Family and friends can play a crucial role in the lives of people with alcohol or drug problems. Your support can help an individual to make positive changes in their own lives.
This comes with a cost however as the chaos of addiction does not just affect the individual but also those close to them. If you are concerned about someone else’s drinking or drug use and are unsure what to do, professional support, information and advice can be essential. Independent emotional support and information can reduce isolation, help you to get more balance in your life and to think through the role you want to play.
Those caring for or affected by someone else’s drink or drug use are entitled to help in their own right, to be listened to and to be involved in their loved one’s care (as long as they agree to it). A full charter of the rights of families and friends of alcohol and drug users in Edinburgh is here:
This document has been adopted by the EADP as an expression of the rights of those affected by others’ use. Adhering to it is a key indicator of service quality.
I have the right to:
Expect my views to be valued
- I have the right to be treated equally irrespective of my ethnic background, gender, disability, age, religion or sexual orientation.
- I will be recognised as a key partner in the provision of care (in line with the NHS Carer Information Strategy).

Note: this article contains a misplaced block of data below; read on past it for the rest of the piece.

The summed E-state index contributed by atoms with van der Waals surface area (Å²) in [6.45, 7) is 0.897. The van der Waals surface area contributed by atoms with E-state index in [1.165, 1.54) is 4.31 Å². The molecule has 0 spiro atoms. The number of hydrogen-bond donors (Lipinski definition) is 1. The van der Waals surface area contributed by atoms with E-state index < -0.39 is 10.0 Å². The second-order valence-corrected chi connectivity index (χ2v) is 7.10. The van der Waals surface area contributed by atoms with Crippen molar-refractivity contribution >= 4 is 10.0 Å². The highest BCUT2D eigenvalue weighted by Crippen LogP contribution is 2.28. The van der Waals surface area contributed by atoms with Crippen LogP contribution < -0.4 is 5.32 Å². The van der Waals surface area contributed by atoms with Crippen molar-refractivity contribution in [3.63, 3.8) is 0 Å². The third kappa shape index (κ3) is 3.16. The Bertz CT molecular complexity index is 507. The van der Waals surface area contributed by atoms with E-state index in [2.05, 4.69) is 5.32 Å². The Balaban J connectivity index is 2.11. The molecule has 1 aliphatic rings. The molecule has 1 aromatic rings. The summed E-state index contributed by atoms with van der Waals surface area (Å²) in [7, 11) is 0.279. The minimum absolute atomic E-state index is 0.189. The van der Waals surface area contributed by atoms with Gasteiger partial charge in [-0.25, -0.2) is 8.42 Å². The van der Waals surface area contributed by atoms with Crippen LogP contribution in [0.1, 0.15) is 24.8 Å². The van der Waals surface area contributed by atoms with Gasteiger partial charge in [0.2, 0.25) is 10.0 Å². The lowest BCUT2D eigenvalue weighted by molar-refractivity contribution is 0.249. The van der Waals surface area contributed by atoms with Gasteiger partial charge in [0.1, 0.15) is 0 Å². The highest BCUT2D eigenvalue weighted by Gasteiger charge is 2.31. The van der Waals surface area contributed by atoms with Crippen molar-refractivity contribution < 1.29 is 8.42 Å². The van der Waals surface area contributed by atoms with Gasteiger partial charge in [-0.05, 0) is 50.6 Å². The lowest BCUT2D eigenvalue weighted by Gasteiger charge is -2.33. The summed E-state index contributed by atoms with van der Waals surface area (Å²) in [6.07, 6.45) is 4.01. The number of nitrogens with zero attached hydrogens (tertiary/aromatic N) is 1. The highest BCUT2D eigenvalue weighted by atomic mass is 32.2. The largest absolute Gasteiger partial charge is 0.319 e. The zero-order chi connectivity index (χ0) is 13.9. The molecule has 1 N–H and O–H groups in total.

Receive appropriate support
- I will be offered sources of support for myself as a carer, including a carer’s assessment, when I require help.
- I will receive relevant information concerning alcohol dependency and any related conditions, including possible treatments.
Inform practitioners of the ongoing situation
- I have the right to ask for a separate appointment to inform practitioners about the situation of the person I care for.
- I have the right to inform practitioners how the situation impacts on the life of family members/carers knowing I will not have the right to confidential information.
Inform the development of policy and services
- I have the right to feed back my individual experiences to service providers.
I have the right to be involved in consultation on relevant policy and strategies and through representation on appropriate bodies.
*By family and friends we mean carers in all relationship settings whether they are defined by kinship, partnership, friendship, affection or obligation.
Vocal’s Family Support (Addictions) Service offer a a wide range of support, advice and counselling specifically for adults who care for or are affected by someone else’s use of drugs or alcohol. they are a city-wide service. For more information see here.
Scottish Families Affected by Drugs runs a free and confidential national helpline for anyone who has been affected by the drugs misuse of someone they care about. The helpline currently operates from 5pm – 11pm, seven days a week. Call today on 08080 10 10 11. You can also email the helpline. Send an email to firstname.lastname@example.org with details of what you would like help with. Your email will be confidential and your contact details will not be used for any other purpose.
For some people, it will be easiest to approach their own GP who may be able to advise them on other sources of support.